The sixth instalment of Mission Impossible goes back to its earlier films, entertaining old fans while simultaneously introducing itself to the new. The cast are, by this point, a well oiled and energetic team building on their relationships – Luther (Ving Rhames) and Ethan (Tom Cruise) have a great brotherly chemistry, while Benji (Simon Pegg) continues to play the straight man in their escapades. Their mission (should they choose to accept it) is to stop the creation and activation of rogue nuclear weapons by the shadow agents known as the Apostles; filled with suspense, action and acrobatics the film is an engrossing adventure.
Opening in Belfast, Ethan and his team lose key material needed to build a nuclear weapon, tasked with fixing their mistake they are supervised by the CIA agent August Walker, played by Henry Cavill in possibly his most arrogant and weasel-like role to date. It’s fun watching Walker and Ethan butt heads continuously as they try to run the mission together over the simplest of tasks. Cavill’s infamous moustache gets plenty of screen time but doesn’t justify making Justice League more difficult to film, it’s a minor grievance but as the backlash to the moustache had been so strong online you would expect it to have more of a role.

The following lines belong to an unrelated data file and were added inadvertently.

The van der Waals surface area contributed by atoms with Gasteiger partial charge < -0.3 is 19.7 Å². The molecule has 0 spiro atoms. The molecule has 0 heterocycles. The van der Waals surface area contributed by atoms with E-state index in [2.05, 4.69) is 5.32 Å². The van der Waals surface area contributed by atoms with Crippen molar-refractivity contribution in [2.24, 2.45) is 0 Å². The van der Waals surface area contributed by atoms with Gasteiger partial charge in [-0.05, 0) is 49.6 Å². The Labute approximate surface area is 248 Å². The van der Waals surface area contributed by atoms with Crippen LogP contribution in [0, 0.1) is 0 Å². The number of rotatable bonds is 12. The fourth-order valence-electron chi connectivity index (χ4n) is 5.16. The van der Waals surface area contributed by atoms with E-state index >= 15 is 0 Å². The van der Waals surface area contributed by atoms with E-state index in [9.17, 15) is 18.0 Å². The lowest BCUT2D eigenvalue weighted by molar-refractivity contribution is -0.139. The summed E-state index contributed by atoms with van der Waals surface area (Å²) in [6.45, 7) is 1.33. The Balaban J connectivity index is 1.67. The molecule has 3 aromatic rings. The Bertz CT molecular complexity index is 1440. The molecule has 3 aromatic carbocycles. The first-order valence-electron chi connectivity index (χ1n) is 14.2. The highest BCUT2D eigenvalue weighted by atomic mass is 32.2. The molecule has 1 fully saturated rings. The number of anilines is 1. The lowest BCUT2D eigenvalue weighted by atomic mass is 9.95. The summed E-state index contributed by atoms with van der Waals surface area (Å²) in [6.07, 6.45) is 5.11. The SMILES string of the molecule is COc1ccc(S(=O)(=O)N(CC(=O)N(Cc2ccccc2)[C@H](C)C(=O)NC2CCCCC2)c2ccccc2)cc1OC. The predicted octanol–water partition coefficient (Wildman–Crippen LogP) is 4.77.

As the threat of nuclear weapons has serious consequences, the tone becomes more serious, and the stakes are higher than they’ve been before. It is a refreshing change of pace, thankfully it doesn’t overstep the mark by becoming a tense bore.
Rogue Nation’s writer/director Christopher McQuarrie returns, keeping the cinematography mobile and the script tight. There is nearly two and a half hours of action that never feels dull, however the over-the-top ‘impossible’ part of the franchise is surely lacking. Where Tom Cruise dived into a pool holding his breath for an obscene amount of time in the last film, Fallout feels tame in comparison. Pulling on classic tropes of fake masks, kidnapping, and running and jumping great distances is very entertaining but it’s only when you leave the theatre do you realise that although the mission has a nail-biting finale, it doesn’t feel ‘impossible’.
The team move across the globe, following the trail to Paris where they try to contact a broker for the nuclear material known as White Widow, played by Vanessa Kirby. Ethan and Walker’s entrance into Paris is a simply amazing long shot as they skydive through a thunderstorm to reach a party to infiltrate. There they bump into Ilsa (the robust Rebecca Ferguson), the first of many ghosts from the past. The pressure is on for Ethan to fix his mistake and save the world, forcing him to make tough choices for his team and the world; it’s an exciting and interesting adventure proving the series still has legs.
Mission Impossible – Fallout is released on 25th July, 2018.
Words by Sunny Ramgolam @SunnyRamgolam.
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